Posted by: Rick Garnett | Apr 8, 2011 8:10:05 AM


As you know, I'm not really a religion clause person, so I could be WAY off here in my dabbling. Please correct me if I'm wrong.

I wonder whether the ministerial exception, today, wouldn't be more at home in the associational rights box. If the boy scouts get to exclude gay assistant scoutmasters because the scouts are an expressive association, then shouldn't churches be able to choose their ministers as they see fit?

This approach could at once broaden and narrow the ministerial exception. On the one hand, going back to our back-and-forth comments to your last post, the associational-rights-based ministerial exception perhaps SHOULD in some cases apply to janitors, and thus broaden it. That is, if a church believes that women should not have jobs outside of the home, then wouldn't having a female janitor interfere with that message?

On the other hand, focusing on associational rights might narrow the ministerial exception. Dale did not stand for the proposition that an expressive organization always gets to interpret its own message and discriminate accordingly. So courts would have to inquire into the church's dogma, as the court in Dale did to a degree, for indicia that the message is a bona fide element of the institution's message. This might really raise some establishment clause/free exercise problems, as you have noted.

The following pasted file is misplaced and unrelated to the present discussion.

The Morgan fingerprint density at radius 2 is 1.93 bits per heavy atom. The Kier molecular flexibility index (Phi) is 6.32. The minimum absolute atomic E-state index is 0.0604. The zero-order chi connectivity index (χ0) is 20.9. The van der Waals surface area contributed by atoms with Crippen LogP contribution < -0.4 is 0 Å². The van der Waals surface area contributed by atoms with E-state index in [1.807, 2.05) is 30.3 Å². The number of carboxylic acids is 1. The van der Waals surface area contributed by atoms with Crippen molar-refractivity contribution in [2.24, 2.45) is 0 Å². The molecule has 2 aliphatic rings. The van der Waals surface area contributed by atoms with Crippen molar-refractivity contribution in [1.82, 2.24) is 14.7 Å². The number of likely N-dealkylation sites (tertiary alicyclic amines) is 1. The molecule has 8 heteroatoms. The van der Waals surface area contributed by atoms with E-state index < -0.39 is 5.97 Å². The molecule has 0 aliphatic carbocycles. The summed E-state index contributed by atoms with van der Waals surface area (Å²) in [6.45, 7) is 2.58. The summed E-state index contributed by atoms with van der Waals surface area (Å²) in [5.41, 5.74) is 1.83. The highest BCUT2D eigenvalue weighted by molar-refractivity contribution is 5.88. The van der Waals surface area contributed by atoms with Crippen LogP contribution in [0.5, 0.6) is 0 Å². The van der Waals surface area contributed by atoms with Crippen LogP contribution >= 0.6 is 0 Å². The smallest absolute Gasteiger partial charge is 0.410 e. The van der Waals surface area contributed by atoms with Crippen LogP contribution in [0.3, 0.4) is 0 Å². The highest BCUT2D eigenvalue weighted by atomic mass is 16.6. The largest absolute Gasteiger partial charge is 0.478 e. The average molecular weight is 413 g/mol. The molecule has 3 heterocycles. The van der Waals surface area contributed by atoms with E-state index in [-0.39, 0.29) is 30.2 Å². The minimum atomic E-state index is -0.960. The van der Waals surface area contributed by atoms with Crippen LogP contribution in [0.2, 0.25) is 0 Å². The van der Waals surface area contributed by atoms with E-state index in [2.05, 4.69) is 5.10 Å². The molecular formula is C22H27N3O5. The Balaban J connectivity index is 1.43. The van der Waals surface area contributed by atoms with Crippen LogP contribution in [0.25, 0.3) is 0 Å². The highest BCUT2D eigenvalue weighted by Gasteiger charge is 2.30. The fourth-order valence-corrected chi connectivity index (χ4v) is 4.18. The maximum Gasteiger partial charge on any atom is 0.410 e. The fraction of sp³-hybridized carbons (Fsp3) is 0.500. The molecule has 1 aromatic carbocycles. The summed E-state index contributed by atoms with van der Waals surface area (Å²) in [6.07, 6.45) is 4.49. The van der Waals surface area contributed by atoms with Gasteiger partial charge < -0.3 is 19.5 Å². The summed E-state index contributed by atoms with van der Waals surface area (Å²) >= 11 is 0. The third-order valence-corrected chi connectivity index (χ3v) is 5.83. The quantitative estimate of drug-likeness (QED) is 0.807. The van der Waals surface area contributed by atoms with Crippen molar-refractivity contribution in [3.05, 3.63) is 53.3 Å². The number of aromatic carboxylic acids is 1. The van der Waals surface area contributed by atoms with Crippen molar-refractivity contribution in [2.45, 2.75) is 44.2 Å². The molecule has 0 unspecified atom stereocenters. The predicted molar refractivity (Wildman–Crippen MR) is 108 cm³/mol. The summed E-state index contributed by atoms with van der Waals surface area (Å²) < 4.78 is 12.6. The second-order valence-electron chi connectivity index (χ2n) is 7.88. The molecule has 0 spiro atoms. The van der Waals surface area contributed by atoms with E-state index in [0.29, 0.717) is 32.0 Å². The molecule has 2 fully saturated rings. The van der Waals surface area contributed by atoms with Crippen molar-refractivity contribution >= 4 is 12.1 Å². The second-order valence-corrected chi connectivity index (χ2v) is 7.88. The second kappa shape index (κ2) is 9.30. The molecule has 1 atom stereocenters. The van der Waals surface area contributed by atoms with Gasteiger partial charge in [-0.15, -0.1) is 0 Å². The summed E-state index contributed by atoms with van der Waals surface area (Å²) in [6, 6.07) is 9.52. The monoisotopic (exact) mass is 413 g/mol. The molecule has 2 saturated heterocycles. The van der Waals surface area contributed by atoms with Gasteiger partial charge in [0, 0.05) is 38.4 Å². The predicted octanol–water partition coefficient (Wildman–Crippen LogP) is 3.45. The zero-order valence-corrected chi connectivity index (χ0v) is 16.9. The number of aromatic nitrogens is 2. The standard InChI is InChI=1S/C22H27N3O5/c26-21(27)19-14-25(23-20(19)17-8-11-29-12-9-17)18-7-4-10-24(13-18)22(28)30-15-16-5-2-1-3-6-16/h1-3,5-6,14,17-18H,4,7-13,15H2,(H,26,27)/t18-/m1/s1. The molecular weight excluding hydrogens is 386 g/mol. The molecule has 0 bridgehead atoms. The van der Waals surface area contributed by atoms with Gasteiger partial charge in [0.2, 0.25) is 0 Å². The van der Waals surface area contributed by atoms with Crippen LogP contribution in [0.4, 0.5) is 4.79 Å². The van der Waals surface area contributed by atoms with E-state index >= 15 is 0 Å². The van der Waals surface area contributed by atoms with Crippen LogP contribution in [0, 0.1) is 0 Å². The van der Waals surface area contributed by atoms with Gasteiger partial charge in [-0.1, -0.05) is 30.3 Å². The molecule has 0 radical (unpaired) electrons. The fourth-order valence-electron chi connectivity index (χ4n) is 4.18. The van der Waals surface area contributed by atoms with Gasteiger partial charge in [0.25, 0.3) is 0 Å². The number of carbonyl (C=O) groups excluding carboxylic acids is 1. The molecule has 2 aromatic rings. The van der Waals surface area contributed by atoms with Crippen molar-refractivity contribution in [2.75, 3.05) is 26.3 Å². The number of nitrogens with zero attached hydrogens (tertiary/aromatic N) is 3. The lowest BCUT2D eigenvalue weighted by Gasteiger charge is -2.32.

Finally, even if one were to reject the ministerial exception as a pure associational rights case, at the very least this could make for a hybrid-type case of the sort identified by the majority in Smith that could trigger strict scrutiny (like Yoder). I wonder what the implications of that would be.

Posted by: Hillel Y. Levin | Apr 7, 2011 9:05:23 PM